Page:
I dug it here. For all of its frustrations and for all of the setbacks, I totally dug it. I dug the people, I dug the work, I even dug taking a bath with a bucket (although I’ll be thrilled to finally shave my legs…). I don’t know. I’m a sentimental mush, so it should surprise no one that my leaving feels so bittersweet.

Oh, and I found out who’s been pilfering the drugs from the store room. It was not, as I had suspected, Stanislas. I’m both relieved that it’s not and embarrassed that I jumped so quickly to that conclusion.

He was sweet today, Stanislas. It was the end of the day and everyone was knocking off but Thomas and me. Stan came in to the office where we were working. “So I’ll see you on Monday,” he said, grinning and extending his hand.

“Monday!” I said, taking it and giving him the traditional three-part handshake. “But I will not be here. I am leaving tomorrow, Stanislas. You know that.”

“Ok,” he said and nodded, his hand still firmly grasping mine. “So I will just see you on Monday then.”

“Stanislas! What do you mean, ‘See you on Monday,’” Jeremiah laughs. “But she cannot be here on Monday if she is leaving tomorrow!”

“I am just saying she can’t go,” Stan says.

“Ah, but I must,” I tell him.

“Ok, then you will just have to come back,” he says. Then, “You will come back?”

“I hope so,” I say.

“When,” he asks.

“I don’t know,” I tell him truthfully. “Soon, I hope. But we will see.”

Anyway, so that’s that. I’ve got one week left in Lusaka to pack and ship stuff home and write thank you notes and get ready for my Europe trip, and then my little adventure will come to an end. I feel in some ways like I’ve been here for years, in others like I just got here yesterday. Either way, though, I can’t believe it’s over.

Yeah, I’m kinda really sad. :-(

Sunday, July 29, 2007

Dear Diary, Part 2

Day 9 – Tuesday

I cannot believe I’ve been here a week already – more than a week, actually! Man, time is fuh-lyin’ here. Or at least it seems that way, I’m so stinkin’ busy. But, better busy than bored, I always say.

I spent most of today holed up in my house on the computer, further fleshing out the project plan and analyzing the mSupply system in the context of the pharmacy’s business processes. Although I did pop by the dispensary for a couple hours in the morning to help pack pills and whatnot. Stan was missing again (he went to Chipata yesterday) and I found out he’s been admitted to the hospital. Apparently, he was on quite a bender over the weekend and got himself into a fight at a bar; split his face open pretty good.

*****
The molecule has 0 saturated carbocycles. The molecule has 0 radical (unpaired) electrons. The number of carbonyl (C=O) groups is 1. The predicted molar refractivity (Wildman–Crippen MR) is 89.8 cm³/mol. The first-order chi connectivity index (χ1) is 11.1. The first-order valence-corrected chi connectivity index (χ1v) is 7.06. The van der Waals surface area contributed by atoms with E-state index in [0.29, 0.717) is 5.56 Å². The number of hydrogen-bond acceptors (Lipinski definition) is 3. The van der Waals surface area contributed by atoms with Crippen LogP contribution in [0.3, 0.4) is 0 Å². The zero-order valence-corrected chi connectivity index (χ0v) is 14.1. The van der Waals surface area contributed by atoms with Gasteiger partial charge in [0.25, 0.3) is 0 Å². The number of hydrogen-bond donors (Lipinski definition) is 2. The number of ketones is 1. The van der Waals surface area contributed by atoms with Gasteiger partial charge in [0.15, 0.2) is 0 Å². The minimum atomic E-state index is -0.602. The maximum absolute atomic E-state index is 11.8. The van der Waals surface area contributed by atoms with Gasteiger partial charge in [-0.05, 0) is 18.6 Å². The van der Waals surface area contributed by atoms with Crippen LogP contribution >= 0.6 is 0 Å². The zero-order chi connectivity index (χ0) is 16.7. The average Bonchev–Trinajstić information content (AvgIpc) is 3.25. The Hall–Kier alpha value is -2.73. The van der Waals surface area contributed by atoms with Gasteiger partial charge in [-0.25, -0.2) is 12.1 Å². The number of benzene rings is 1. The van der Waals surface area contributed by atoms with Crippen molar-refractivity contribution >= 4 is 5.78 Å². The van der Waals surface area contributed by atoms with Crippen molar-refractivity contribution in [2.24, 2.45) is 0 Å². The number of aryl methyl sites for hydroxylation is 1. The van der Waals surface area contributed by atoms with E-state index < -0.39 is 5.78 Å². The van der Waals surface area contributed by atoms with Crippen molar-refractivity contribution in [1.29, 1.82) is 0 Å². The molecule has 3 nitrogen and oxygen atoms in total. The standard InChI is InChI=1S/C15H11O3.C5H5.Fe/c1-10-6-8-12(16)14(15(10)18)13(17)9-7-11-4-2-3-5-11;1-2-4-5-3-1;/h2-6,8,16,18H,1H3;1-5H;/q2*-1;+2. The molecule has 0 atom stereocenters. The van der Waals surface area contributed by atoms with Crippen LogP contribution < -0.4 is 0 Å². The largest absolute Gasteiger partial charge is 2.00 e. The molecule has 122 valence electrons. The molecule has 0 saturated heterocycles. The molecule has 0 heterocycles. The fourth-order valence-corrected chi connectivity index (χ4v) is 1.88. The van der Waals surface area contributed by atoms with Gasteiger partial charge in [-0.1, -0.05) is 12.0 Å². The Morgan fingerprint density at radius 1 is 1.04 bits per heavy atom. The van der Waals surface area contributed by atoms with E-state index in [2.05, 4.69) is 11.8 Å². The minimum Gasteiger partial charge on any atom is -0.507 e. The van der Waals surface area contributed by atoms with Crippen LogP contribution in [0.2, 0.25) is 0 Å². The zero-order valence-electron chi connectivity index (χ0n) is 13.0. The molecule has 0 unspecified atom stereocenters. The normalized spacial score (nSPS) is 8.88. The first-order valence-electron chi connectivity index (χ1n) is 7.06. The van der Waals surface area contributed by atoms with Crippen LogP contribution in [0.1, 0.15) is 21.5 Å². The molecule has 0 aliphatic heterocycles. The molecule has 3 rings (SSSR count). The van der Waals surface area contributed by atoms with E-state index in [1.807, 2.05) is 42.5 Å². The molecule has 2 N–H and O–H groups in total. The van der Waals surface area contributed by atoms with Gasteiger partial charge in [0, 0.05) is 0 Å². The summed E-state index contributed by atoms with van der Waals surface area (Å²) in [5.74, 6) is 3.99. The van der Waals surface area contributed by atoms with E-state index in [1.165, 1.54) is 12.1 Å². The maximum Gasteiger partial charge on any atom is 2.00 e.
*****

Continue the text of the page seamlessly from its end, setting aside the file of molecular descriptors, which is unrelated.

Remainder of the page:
“In Chipata?” I asked Temba.

“No, in Katete stores,” he told me, spreading the latest batch of scrips on the counter. Katete is the boma, or main town, closest to Saint Francis; it’s maybe 8 – 10 kilometers from the hospital, but there is a modest “shopping district” just about 2 or 3 kilometers away called Katete stores. There are some small groceries carrying only non-perishables, a couple bars, a few small take-away restaurants serving mainly nshima and chicken, a petrol station, and other “general dealers” carrying basic household items.

“But I thought he was in Chipata yesterday,” I say. “Was this last night then?”

“Yes,” nods Temba, counting pills.

“But he will be ok?” I ask.

“He will be fine,” Temba says.

“Poor Stanislas,” I say, shaking my head. “That is not good.”

Temba laughs. “Ah, but don’t worry. Stanislas – he will be fine. He just sometimes likes too much to enjoy – to, to have a drink. And then he gets very…talkative.”


“Yes, talkative.”

“Ah, gotcha,” I nod. “But…he will be ok?” I ask.

“He will be fine,” Temba says.

I wonder to myself if I should go visit him and ultimately decide against it – I tell myself it’s because I’m afraid my showing up might embarrass him, but I think the truth is I’m still slightly uncomfortable about our encounter on Saturday. Maybe I will go tomorrow.

Day 10 – Wednesday

So…kind of a weird day today. I spent part of the morning at pharmacy (where I learned that Stan is on the mend and will be discharged soon), and then a few hours back at my house modifying the ARV dispensing tool that I built back in February (I’ve managed to convince the guys that they should start using it again - at least until mSupply is fully implemented - but there’s a drug regimen that needs to be added to it and, consequently, the formulas for all of the related cells across all 72 worksheets need to be updated). Anyhoo, so I was back at my house working on that but, for some reason, I couldn’t focus. So I did this really silly thing where I started reading through old (I mean really old – years old) journal entries and suddenly found myself wrestling some old ghosts – ones I thought I’d long since vanquished – and it kinda threw me. Funny how that stuff can just come up out of nowhere and bite you in the ass.

Anyway, so I wrestled. And, of course, prayed – which for me, most of the time, is just another form of wrestling. But, as a pastor once told me, that is pretty much the way it should be. “Do you know,” he asked, “that Israel, the name God gave his people, literally means struggles with God?” I looked at him. “Yeah, y’know – Jacob and the angel and the hip socket?” I nodded. “‘You shall no longer be called Jacob but Israel, because you have struggled with God,’” he quoted. “So go on and struggle, Katie. As a Christian, it’s kind of your job – your birthright, even. And anyway, God’s big enough.”

So I struggled with God today. Quite a bit, I might add. Even did a little fist-shaking. And I cried, too – big snotty, wailing tears. But it was good.

Except that now I’m behind on my work.

Day 11 – Thursday